Without any modification, the 2017 Subaru Crosstrek could tie itself in NOTs. But it's a good thing.
It's NOT a sport utility vehicle, despite its generous ground clearance and all-wheel drive. It's NOT like other crossover SUVS, which come with front-wheel drive and charge extra for all-wheel drive; on the Crosstrek, AWD is standard. It's NOT a blazing performer, with zero-to-60-mph acceleration of around 10 seconds. It's NOT what you'd call luxurious or stylish, though it is quite practical. It does NOT have a conventional engine and transmission.
None of the NOTs is a negative. Take the last item, as an example: The 2017 Crosstrek, like other cars and crossovers from Subaru of Japan, gets its power from a horizontally-opposed engine, also called a boxer or flat engine.
A boxer engine provides a low profile because its cylinders lay flat, or horizontally, feet to feet on both sides of the crankshaft, instead of standing upright or leaning as in V-6 or V-8 engines. That squat attitude delivers a lower center of gravity, contributing to improved handling by making the vehicle less inclined to tip.
Boxer engines were used exclusively in Volkswagen Beetles from the 1930s until the 1970s. Today, they are the engines installed in Porsche sports cars like the 911 and Cayman. With the unconventional engine, the Crosstrek is equipped with a continuously variable automatic transmission, a type that is becoming increasingly popular but is still out of the mainstream.
A CVT uses a system of belts and pulleys -- or, in some cases, gears -- to seamlessly transfer power. There are no shift points as in conventional automatic transmissions; power simply multiplies as the engine revolutions rise.
But Subaru finesses even that. Its CVT can mimic a six-speed automatic transmission with a manual shift mode controlled by paddles on the steering wheel -- not unlike those on super sports cars. It introduces a small measure of sportiness into a vehicle that deliberately eschews it.
Subaru has always displayed an uncanny knack for consumer trends. When SUVs started to take off in sales, the company jacked up its Legacy station wagon and created the Outback. After using the concept on other models, it also delivered a purpose-built crossover, the highly acclaimed Forester. In 2012, Subaru introduced the Crosstrek as a smaller counterpart to the Forester. It was based on the compact Impreza platform and has continued largely unchanged since.
Despite increasing competition as other manufacturers have introduced subcompact and compact crossovers, the Crosstrek's sales have increased stealthily and steadily, and are on a pace to reach around 90,000 this year.
The Crosstrek's price starts at $21,695. The top-of-the-line Limited model that we tested for this review had a starting price of $26,070. With options that included Subaru's EyeSight driver assist system, navigation, pushbutton starting, motorized sunroof, and SXM satellite radio with travel and traffic links, the bottom line sticker came to $28,965. That's a bump of just $125 over the 2016 model.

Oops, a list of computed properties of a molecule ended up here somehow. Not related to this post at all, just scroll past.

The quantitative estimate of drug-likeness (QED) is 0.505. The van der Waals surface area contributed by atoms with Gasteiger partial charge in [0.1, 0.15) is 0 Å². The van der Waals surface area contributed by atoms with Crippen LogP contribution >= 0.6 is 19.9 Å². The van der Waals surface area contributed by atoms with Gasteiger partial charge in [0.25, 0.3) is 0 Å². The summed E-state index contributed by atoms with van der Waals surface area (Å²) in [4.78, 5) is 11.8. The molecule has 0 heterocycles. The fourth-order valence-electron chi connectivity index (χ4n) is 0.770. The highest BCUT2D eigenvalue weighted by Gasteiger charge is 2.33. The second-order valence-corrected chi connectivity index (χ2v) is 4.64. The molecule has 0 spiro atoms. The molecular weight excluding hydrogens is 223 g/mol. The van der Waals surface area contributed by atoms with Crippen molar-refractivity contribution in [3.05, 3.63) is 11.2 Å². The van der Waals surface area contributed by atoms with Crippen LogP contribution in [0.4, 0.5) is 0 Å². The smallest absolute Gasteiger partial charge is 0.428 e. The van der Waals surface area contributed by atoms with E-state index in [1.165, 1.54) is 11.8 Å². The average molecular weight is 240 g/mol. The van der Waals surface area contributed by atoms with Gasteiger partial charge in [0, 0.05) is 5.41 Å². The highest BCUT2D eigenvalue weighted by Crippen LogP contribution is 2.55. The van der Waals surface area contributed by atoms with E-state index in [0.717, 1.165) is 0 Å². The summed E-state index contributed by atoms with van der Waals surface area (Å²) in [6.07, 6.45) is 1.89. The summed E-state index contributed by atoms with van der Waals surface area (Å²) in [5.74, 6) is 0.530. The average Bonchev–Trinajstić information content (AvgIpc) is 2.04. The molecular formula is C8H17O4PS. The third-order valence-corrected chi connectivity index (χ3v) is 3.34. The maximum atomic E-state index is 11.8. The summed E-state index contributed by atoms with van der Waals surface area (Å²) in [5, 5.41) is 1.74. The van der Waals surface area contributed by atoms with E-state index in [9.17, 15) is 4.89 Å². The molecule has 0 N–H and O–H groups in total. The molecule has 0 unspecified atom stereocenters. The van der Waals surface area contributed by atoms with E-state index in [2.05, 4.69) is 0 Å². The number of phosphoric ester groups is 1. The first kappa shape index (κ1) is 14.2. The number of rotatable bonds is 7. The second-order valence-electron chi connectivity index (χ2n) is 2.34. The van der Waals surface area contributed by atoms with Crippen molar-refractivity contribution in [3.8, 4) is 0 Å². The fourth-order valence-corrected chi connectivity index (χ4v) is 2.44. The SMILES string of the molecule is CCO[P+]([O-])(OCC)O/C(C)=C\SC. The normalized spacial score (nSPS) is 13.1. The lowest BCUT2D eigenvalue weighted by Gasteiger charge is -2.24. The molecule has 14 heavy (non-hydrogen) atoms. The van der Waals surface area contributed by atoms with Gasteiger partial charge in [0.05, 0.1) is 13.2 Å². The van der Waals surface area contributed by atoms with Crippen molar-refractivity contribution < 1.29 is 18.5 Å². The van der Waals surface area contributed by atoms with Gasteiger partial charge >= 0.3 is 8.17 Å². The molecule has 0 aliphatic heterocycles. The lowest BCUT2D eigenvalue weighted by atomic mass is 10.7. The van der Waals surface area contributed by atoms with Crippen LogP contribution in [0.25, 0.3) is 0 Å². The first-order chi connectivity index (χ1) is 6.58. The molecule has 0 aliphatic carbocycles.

Standard equipment includes the CVT, leather upholstery, blind spot warning and lane change assist, automatic climate control, remote locking, backup camera, and cruise control.
Power comes from a 148-horsepower, 2.0-liter four-cylinder boxer engine that delivers 145 lb.-ft. of torque. With the CVT, it is something of a slug when you get your foot in it off the line. But this is not a vehicle to engage in stoplight drag races. Drive normally in modern, impossibly congested rush-hour traffic, and you won't notice much difference between the Crosstrek and, say, the Porsche Cayenne.
That's the conundrum of this automotive era: the vast amount of anyone's time behind the wheel will be in traffic, not joyfully hammering a sports car around curves and switchbacks on a mountain road.
The 2017 Crosstrek is a vehicle to be enjoyed on its own terms. It has comfortable seating for four; as usual, the center-rear passenger gets dissed with a harsh perch, a large floor hump and the intrusion of the center console. Driver's seat adjustments are manual with no lumbar support. Out back, the Crosstrek offers an unusually large cargo area for this crossover category, at a full 22 cubic feet. The second-row seatbacks fold flat for extra stuff.
With an enviable record for durability and reliability, the Crosstrek won't win many personality contests, but it has the potential to be a cherished highway companion for many years.
Copyright © 2016 Motor Matters
|Base price||$26,070 (as tested: $28,965)|
|Curb weight||3,208 lbs.|
|Engine type||Boxer 4-cylinder w/SMPFI|
|Epa mileage rating||26 mpg city, 34 mpg highway|
|Fuel capacity||15.9 gal.|
|Horsepower (net)||148 at 6200 rpm|
|Overall length||175.2 in.|
|Torque (lb.-ft.)||145 at 4200 rpm|
|Vehicle type||5-passenger AWD CUV|
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